A statement from the New York-based agency said it expects “fiscal loosening” from the new populist government, possibly leaving “Italy's very high level of public debt more exposed to potential shocks.”
The lowered outlook comes almost exactly three months after the new coalition — joining the anti-establishment Five Star Movement and the far-right Lega Nord, formerly the Northern League — came to power in elections that jolted the country's mainstream parties.
The partners campaigned as strongly anti-immigrant and as outspoken critics of the European Union.
Fitch said Italian risk had grown since its last review in March, given “the sizable policy differences between its coalition partners, and inconsistencies” between some electoral promises and the “stated objective to reduce public debt.”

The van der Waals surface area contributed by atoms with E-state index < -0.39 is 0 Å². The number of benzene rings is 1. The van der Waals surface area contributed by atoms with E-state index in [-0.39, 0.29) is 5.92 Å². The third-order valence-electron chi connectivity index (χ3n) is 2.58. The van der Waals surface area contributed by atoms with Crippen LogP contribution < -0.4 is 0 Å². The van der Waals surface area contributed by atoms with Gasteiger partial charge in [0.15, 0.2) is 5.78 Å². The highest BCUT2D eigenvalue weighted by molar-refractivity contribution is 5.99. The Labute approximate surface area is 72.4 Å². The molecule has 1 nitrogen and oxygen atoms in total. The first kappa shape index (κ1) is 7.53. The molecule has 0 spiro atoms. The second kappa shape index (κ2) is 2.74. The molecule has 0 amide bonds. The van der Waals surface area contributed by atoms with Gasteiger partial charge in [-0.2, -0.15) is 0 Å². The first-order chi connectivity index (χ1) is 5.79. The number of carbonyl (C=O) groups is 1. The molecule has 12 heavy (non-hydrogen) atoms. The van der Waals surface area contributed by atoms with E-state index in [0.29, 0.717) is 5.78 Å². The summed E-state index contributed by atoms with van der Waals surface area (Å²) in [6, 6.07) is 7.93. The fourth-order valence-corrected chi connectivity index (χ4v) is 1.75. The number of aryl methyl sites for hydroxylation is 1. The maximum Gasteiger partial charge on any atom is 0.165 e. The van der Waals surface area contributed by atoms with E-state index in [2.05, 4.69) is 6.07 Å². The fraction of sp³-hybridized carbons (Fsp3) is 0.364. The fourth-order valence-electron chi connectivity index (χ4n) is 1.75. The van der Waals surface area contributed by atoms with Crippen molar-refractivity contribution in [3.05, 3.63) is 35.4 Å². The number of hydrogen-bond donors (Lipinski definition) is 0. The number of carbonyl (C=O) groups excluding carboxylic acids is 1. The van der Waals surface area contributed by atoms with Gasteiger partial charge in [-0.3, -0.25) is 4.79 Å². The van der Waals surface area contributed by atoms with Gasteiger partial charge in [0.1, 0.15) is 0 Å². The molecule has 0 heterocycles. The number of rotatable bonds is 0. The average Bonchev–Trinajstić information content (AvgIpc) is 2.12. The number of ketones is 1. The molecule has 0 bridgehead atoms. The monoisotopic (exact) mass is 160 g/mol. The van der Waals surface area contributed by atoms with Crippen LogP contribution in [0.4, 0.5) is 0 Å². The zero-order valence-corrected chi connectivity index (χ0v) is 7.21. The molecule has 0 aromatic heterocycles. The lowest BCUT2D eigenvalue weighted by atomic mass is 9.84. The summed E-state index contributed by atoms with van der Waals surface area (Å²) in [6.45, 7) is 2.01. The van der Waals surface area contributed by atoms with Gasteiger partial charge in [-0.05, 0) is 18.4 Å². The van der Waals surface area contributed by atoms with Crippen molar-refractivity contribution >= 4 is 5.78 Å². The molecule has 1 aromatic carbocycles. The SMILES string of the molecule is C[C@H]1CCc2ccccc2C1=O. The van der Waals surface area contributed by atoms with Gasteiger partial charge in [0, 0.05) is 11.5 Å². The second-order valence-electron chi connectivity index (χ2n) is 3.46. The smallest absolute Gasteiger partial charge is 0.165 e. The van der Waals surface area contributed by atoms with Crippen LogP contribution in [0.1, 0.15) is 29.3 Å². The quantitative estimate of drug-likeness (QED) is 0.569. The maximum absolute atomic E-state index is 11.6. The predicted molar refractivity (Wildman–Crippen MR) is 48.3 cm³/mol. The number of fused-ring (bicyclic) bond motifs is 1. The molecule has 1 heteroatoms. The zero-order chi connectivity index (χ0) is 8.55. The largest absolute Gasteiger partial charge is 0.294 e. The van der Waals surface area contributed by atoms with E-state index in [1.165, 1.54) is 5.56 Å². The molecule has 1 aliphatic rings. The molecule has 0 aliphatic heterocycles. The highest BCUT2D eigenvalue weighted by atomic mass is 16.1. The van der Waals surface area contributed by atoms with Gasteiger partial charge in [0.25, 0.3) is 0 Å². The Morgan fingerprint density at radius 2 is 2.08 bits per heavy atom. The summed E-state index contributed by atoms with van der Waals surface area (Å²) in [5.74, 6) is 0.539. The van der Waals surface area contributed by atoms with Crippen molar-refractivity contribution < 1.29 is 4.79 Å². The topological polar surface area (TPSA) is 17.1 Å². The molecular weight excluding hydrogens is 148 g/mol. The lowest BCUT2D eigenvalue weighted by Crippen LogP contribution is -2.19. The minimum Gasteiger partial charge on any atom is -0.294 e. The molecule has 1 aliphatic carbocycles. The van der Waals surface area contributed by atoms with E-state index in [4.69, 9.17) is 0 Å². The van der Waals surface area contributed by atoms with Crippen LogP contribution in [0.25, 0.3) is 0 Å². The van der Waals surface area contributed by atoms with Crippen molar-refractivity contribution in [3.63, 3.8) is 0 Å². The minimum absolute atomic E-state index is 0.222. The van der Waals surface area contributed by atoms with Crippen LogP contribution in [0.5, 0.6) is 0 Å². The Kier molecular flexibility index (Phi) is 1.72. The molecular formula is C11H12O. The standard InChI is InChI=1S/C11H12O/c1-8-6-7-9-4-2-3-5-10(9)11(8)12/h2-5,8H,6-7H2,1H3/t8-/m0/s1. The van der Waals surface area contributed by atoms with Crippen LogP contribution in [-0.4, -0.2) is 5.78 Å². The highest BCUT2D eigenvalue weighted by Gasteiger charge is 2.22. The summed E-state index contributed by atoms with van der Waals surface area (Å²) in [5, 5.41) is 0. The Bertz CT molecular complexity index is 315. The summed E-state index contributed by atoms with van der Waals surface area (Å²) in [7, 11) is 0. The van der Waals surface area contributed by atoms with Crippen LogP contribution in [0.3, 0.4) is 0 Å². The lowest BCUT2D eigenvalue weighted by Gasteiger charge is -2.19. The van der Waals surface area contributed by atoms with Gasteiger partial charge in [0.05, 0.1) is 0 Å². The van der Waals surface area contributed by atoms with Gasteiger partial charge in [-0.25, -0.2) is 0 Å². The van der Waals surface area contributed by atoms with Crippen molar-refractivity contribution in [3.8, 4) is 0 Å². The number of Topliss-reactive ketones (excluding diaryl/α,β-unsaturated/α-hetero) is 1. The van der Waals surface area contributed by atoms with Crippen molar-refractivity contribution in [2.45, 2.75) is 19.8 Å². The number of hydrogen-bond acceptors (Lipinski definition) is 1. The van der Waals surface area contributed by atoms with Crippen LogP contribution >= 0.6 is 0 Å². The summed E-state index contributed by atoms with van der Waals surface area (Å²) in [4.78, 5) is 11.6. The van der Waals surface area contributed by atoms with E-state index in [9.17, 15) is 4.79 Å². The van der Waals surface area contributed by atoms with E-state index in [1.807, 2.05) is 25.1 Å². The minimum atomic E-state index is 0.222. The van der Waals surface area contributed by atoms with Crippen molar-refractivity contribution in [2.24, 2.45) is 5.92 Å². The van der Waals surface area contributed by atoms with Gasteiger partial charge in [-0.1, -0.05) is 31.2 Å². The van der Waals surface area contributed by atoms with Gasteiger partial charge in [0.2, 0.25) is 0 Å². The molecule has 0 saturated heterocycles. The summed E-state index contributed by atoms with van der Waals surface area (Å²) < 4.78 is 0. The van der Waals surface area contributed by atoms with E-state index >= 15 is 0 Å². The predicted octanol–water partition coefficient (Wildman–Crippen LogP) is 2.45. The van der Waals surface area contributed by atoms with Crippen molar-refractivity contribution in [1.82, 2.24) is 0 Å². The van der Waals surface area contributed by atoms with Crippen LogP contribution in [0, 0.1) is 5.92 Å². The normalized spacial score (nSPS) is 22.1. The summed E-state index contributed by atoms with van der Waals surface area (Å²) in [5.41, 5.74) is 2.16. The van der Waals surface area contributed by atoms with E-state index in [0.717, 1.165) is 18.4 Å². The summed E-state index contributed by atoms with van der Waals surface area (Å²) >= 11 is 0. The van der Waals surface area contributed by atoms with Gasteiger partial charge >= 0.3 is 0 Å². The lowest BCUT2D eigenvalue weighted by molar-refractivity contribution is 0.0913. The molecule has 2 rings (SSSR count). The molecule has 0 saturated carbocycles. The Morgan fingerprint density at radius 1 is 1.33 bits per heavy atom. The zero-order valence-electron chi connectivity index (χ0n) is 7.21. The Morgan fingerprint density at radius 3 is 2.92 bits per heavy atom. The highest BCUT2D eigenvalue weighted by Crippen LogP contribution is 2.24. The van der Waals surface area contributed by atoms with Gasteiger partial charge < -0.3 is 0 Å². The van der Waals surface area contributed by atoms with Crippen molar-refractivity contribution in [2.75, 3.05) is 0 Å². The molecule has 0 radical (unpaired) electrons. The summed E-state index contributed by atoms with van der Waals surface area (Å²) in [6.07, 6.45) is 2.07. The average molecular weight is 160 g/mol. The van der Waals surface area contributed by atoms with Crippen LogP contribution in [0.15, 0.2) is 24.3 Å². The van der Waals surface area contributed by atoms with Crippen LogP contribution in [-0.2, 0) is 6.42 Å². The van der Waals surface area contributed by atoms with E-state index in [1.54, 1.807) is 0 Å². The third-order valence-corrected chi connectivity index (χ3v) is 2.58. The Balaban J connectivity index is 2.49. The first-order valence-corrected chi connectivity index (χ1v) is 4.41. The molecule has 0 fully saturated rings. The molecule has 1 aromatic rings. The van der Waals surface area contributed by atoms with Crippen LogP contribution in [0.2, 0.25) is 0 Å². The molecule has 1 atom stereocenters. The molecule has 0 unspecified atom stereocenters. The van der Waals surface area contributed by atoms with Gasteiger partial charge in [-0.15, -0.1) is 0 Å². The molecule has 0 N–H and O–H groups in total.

The Lega Nord is most influential in Italy's north, while the Five Star Movement is strongest in the poorer south, and their economic approaches differ on issues including taxation.
“It is unclear how these policy tensions will be resolved,” Fitch said.
Italy's economy was hard hit by the 2008 global financial crisis and the Eurozone debt meltdown. It has resumed growth but faces an array of deep structural problems.